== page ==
An ocean-farming nonprofit is kick-starting the next generation of scientists and farmers through an internship program in New Haven, Connecticut that aims to train kelp hatchery managers. GreenWave is a 3D ocean farming nonprofit that helps fisherwomen and men get ocean farms up and running. The crops they grow are seaweed and shellfish. These ‘zero-input’ crops require no feed and act to filter sea water. Water pollution is a concern for many types of traditional aquaculture, but with filter-feeders, water quality is actually improved. Growing sugar kelp in ‘regenerative ocean farms’ requires kelp spores to get things growing. Hatcheries (where ‘baby kelp’ is cultured) are in short supply. GreenWave hopes to address this need by training new hatchery managers to supply seaweed to the ocean-farming masses.

As part of their push to expand the regenerative ocean farming knowledge base and pool of experts, GreenWave created an internship program that will focus on growing kelp and improving hatchery procedures to increase yield, improve seed quality and reduce the amount of stress placed on native kelp beds.

According to the GreenWave team, “as the regenerative ocean farming industry grows, we need more hatcheries—and more scientists—to support the growing number of ocean farmers, satisfy market demand, and ensure sustainable sourcing of raw kelp”. 3D ocean-farming may just be the key to a sustainable future. 3D ocean farms are vertical, sub-surface farms that grow more than one species together, this is called polyculture. At GreenWave, shellfish and seaweed are farmed because they don’t require any feed, fertilizer, or freshwater inputs, making them a sustainable option. These farms are tended to by ocean farmers, and the crops are harvested and sold on the market for a profit. In addition to being sold as food, the crops are also being used in fertilizers and animal feeds. Incorporating seaweed into cow feed has been shown to reduce methane emissions, which is good news for combating climate change.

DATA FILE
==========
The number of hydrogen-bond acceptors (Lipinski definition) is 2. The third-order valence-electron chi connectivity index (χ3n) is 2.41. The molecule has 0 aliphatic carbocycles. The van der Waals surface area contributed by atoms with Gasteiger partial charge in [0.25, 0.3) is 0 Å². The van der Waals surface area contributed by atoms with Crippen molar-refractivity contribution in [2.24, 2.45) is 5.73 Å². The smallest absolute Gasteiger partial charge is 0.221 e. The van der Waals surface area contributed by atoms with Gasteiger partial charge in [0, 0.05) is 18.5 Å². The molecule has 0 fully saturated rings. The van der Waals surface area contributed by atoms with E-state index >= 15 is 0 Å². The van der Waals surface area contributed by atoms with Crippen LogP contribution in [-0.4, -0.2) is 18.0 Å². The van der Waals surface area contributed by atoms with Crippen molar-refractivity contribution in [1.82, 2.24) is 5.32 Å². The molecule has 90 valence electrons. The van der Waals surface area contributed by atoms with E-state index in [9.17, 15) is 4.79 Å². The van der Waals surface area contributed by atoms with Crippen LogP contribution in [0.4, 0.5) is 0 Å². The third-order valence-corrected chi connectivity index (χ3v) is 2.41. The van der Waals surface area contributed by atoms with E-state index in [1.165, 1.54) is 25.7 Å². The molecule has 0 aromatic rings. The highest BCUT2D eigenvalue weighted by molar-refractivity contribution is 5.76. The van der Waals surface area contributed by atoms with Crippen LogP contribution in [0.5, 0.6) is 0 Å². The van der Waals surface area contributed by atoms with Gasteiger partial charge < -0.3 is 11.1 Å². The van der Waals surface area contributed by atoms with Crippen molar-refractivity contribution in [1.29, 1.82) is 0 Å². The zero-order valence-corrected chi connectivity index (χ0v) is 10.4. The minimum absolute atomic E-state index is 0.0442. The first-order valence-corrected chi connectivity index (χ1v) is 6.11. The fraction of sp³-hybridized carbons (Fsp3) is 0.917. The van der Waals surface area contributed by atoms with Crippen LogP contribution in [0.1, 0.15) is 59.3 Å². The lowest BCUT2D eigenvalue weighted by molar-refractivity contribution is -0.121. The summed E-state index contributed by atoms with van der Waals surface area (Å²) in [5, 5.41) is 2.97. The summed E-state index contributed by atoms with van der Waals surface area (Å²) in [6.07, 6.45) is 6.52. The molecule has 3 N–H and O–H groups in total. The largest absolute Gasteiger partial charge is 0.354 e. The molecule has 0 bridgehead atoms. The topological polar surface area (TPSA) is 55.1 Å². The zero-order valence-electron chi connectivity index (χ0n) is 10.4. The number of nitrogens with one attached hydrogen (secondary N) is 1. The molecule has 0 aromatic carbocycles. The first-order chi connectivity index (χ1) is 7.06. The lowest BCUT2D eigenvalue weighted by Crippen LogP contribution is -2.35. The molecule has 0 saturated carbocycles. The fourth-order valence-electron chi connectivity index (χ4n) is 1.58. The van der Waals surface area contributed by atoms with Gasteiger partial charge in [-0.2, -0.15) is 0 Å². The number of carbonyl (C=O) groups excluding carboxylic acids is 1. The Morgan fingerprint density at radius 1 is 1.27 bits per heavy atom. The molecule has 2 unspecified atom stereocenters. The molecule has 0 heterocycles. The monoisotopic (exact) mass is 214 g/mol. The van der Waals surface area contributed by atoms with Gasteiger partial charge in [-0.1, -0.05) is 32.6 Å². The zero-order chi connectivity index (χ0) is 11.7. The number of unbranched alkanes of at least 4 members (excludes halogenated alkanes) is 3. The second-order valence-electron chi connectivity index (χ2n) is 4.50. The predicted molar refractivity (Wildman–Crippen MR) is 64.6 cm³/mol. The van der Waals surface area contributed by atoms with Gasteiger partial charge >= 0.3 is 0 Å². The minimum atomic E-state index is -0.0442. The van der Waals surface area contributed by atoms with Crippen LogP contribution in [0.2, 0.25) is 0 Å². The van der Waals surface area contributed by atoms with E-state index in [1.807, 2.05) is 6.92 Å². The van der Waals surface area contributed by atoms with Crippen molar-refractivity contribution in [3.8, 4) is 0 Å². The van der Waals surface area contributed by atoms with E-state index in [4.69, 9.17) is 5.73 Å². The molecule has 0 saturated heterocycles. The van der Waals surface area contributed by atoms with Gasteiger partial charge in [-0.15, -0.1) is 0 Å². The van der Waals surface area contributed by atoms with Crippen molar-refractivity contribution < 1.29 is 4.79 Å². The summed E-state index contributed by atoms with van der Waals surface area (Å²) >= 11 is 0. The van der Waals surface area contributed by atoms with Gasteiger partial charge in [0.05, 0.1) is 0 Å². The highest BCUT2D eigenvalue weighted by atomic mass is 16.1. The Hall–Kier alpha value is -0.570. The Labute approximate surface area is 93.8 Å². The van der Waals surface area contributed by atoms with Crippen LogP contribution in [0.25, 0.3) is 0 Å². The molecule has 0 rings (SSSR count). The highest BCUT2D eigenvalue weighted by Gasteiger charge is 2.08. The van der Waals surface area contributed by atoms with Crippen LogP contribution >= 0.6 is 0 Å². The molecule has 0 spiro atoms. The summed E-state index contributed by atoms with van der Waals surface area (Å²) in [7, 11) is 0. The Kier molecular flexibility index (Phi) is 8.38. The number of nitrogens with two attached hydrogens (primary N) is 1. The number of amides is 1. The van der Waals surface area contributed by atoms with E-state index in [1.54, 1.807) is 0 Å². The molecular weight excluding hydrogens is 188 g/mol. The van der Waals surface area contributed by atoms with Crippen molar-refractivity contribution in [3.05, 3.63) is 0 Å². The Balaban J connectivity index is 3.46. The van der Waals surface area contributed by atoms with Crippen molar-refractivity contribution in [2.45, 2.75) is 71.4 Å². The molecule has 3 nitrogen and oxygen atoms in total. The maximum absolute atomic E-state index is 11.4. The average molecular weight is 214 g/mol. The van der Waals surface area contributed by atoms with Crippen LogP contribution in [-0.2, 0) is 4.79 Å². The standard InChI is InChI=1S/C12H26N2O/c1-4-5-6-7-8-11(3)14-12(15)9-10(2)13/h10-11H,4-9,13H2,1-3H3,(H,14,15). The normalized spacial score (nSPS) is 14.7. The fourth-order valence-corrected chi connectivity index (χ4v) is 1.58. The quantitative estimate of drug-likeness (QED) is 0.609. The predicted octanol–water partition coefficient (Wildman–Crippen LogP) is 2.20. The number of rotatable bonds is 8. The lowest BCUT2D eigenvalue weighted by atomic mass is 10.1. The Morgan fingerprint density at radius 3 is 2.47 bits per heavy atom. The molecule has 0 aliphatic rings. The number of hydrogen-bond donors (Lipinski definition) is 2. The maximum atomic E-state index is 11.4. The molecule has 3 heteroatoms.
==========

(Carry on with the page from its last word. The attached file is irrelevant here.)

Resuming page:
Kelp reproduction is pretty magical. While kelp may look like a giant plant, it is actually a separate type of life form called eukaryotic algae. But who really cares? Kelp farmers do! Because kelp reproduces differently than terrestrial plants, understanding the life cycle allows hatcheries to produce kelp in a controlled environment, providing a consistent source of sustainable seaweed for farms.

Unlike terrestrial plants, which grow from seed, kelp starts from a spore, which is an intermediate stage. Microscopic spores are released from mature kelp plants and settle onto the seafloor. These spores then mature into male or female forms called gametophytes. Male gametophytes release sperm into the water that will then begin their pheromone-saturated journey to locate the eggs produced by the female gametophytes. The egg-sperm rendezvous results in a fertilized egg that will become a new kelp frond.

GreenWave hopes to improve the process by which kelp can be supplied on a commercial scale. In an interview with the GreenWave team, I asked what they hope to achieve through this new program; “We hope to build institutional knowledge around regenerative ocean farming and their land-based counterparts (hatcheries!)” through hands on kelp cultivation and hatchery system maintenance. Additionally they hope to give students the skills that jobs and industries in the blue-green economy will be looking for.

GreenWave hopes to inspire and support the next generation of ocean farmers to feed local communities and protect the planet. As the global population continues to rise, innovative solutions to ensure access to healthy, sustainable food options is imperative. In order to reach the non-profit’s goal of scaling up and expanding across the U.S., reliable seed from hatcheries will be incredibly important. GreenWave has already introduced it’s first two interns for the year who will be working hands-on in the lab to gain experience and take the next step towards restorative ocean farming.

Interested in applying? The internship program will take on 2 undergraduates from September (hatchery preparation) to December (outplanting kelp in ocean farms). The selected students can expect mentorship, hands-on training and opportunities to engage in cutting edge research.